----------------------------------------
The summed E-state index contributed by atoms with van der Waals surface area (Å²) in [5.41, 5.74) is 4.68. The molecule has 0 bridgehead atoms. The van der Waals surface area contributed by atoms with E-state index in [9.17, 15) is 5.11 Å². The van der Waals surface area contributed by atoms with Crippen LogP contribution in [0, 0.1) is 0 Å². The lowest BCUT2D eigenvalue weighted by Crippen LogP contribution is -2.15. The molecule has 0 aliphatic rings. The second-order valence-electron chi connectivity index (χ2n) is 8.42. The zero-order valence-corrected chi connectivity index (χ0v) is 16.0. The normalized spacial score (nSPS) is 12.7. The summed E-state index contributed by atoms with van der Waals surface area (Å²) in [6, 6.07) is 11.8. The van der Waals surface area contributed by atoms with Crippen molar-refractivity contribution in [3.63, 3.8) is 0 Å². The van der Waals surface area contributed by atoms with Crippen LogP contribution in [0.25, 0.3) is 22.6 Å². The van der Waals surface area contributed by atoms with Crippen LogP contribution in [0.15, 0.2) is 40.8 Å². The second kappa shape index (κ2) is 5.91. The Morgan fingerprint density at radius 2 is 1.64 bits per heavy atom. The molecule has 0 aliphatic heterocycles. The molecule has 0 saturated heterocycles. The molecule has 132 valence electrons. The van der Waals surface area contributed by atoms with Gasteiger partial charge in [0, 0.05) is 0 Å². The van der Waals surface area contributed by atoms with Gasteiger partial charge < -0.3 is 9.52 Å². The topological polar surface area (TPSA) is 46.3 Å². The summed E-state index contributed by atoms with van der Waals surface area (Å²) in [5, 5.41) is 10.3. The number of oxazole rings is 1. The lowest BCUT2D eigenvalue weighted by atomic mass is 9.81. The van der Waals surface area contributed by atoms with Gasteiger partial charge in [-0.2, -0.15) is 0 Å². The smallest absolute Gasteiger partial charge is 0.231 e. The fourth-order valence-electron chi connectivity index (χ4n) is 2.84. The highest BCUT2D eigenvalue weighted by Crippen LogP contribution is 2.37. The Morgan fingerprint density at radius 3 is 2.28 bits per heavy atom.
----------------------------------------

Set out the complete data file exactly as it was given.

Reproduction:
The summed E-state index contributed by atoms with van der Waals surface area (Å²) in [5.41, 5.74) is 4.68. The molecule has 0 bridgehead atoms. The van der Waals surface area contributed by atoms with E-state index in [9.17, 15) is 5.11 Å². The van der Waals surface area contributed by atoms with Crippen LogP contribution in [0, 0.1) is 0 Å². The lowest BCUT2D eigenvalue weighted by Crippen LogP contribution is -2.15. The molecule has 0 aliphatic rings. The second-order valence-electron chi connectivity index (χ2n) is 8.42. The zero-order valence-corrected chi connectivity index (χ0v) is 16.0. The normalized spacial score (nSPS) is 12.7. The summed E-state index contributed by atoms with van der Waals surface area (Å²) in [6, 6.07) is 11.8. The van der Waals surface area contributed by atoms with Crippen molar-refractivity contribution in [3.63, 3.8) is 0 Å². The van der Waals surface area contributed by atoms with Crippen LogP contribution in [0.25, 0.3) is 22.6 Å². The van der Waals surface area contributed by atoms with Crippen LogP contribution in [0.15, 0.2) is 40.8 Å². The second kappa shape index (κ2) is 5.91. The Morgan fingerprint density at radius 2 is 1.64 bits per heavy atom. The molecule has 0 aliphatic heterocycles. The molecule has 0 saturated heterocycles. The molecule has 132 valence electrons. The van der Waals surface area contributed by atoms with Gasteiger partial charge in [0, 0.05) is 0 Å². The van der Waals surface area contributed by atoms with Gasteiger partial charge < -0.3 is 9.52 Å². The topological polar surface area (TPSA) is 46.3 Å². The summed E-state index contributed by atoms with van der Waals surface area (Å²) in [5, 5.41) is 10.3. The number of oxazole rings is 1. The lowest BCUT2D eigenvalue weighted by atomic mass is 9.81. The van der Waals surface area contributed by atoms with Gasteiger partial charge in [-0.2, -0.15) is 0 Å². The smallest absolute Gasteiger partial charge is 0.231 e. The fourth-order valence-electron chi connectivity index (χ4n) is 2.84. The highest BCUT2D eigenvalue weighted by Crippen LogP contribution is 2.37. The Morgan fingerprint density at radius 3 is 2.28 bits per heavy atom.